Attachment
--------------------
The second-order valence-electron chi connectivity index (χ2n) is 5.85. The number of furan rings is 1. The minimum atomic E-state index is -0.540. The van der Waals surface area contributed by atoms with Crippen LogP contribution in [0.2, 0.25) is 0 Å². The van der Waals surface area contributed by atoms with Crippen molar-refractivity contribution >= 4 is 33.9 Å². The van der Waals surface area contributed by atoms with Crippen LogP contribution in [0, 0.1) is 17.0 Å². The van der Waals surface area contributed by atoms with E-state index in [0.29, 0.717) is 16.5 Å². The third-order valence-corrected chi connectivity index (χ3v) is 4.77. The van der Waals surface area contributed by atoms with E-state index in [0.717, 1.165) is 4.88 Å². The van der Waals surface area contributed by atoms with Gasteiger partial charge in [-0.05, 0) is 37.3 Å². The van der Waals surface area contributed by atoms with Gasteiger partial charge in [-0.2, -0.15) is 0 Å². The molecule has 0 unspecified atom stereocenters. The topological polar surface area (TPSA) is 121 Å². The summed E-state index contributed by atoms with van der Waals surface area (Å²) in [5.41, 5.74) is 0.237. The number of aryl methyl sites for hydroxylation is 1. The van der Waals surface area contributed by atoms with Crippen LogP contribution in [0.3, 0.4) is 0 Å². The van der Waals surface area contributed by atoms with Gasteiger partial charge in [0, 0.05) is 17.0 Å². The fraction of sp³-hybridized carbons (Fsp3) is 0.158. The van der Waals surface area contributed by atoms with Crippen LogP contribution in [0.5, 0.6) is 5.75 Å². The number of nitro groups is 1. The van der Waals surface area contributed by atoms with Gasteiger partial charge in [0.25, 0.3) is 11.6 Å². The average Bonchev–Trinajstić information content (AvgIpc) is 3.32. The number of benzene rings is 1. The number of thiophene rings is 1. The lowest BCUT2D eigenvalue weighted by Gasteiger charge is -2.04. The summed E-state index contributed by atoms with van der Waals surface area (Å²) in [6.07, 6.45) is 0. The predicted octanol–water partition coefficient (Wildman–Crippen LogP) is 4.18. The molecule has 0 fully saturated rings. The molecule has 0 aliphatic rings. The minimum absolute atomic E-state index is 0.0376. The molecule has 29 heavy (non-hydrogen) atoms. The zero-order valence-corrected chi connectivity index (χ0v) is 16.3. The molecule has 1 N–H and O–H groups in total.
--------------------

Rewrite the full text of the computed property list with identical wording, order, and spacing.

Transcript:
The second-order valence-electron chi connectivity index (χ2n) is 5.85. The number of furan rings is 1. The minimum atomic E-state index is -0.540. The van der Waals surface area contributed by atoms with Crippen LogP contribution in [0.2, 0.25) is 0 Å². The van der Waals surface area contributed by atoms with Crippen molar-refractivity contribution >= 4 is 33.9 Å². The van der Waals surface area contributed by atoms with Crippen LogP contribution in [0, 0.1) is 17.0 Å². The van der Waals surface area contributed by atoms with E-state index in [0.29, 0.717) is 16.5 Å². The third-order valence-corrected chi connectivity index (χ3v) is 4.77. The van der Waals surface area contributed by atoms with E-state index in [0.717, 1.165) is 4.88 Å². The van der Waals surface area contributed by atoms with Gasteiger partial charge in [-0.05, 0) is 37.3 Å². The van der Waals surface area contributed by atoms with Gasteiger partial charge in [-0.2, -0.15) is 0 Å². The molecule has 0 unspecified atom stereocenters. The topological polar surface area (TPSA) is 121 Å². The summed E-state index contributed by atoms with van der Waals surface area (Å²) in [5.41, 5.74) is 0.237. The number of aryl methyl sites for hydroxylation is 1. The van der Waals surface area contributed by atoms with Crippen LogP contribution in [0.3, 0.4) is 0 Å². The van der Waals surface area contributed by atoms with Gasteiger partial charge in [0, 0.05) is 17.0 Å². The fraction of sp³-hybridized carbons (Fsp3) is 0.158. The van der Waals surface area contributed by atoms with Crippen LogP contribution in [0.5, 0.6) is 5.75 Å². The number of nitro groups is 1. The van der Waals surface area contributed by atoms with Gasteiger partial charge in [0.25, 0.3) is 11.6 Å². The average Bonchev–Trinajstić information content (AvgIpc) is 3.32. The number of benzene rings is 1. The number of thiophene rings is 1. The lowest BCUT2D eigenvalue weighted by Gasteiger charge is -2.04. The summed E-state index contributed by atoms with van der Waals surface area (Å²) in [6.07, 6.45) is 0. The predicted octanol–water partition coefficient (Wildman–Crippen LogP) is 4.18. The molecule has 0 fully saturated rings. The molecule has 0 aliphatic rings. The minimum absolute atomic E-state index is 0.0376. The molecule has 29 heavy (non-hydrogen) atoms. The zero-order valence-corrected chi connectivity index (χ0v) is 16.3. The molecule has 1 N–H and O–H groups in total.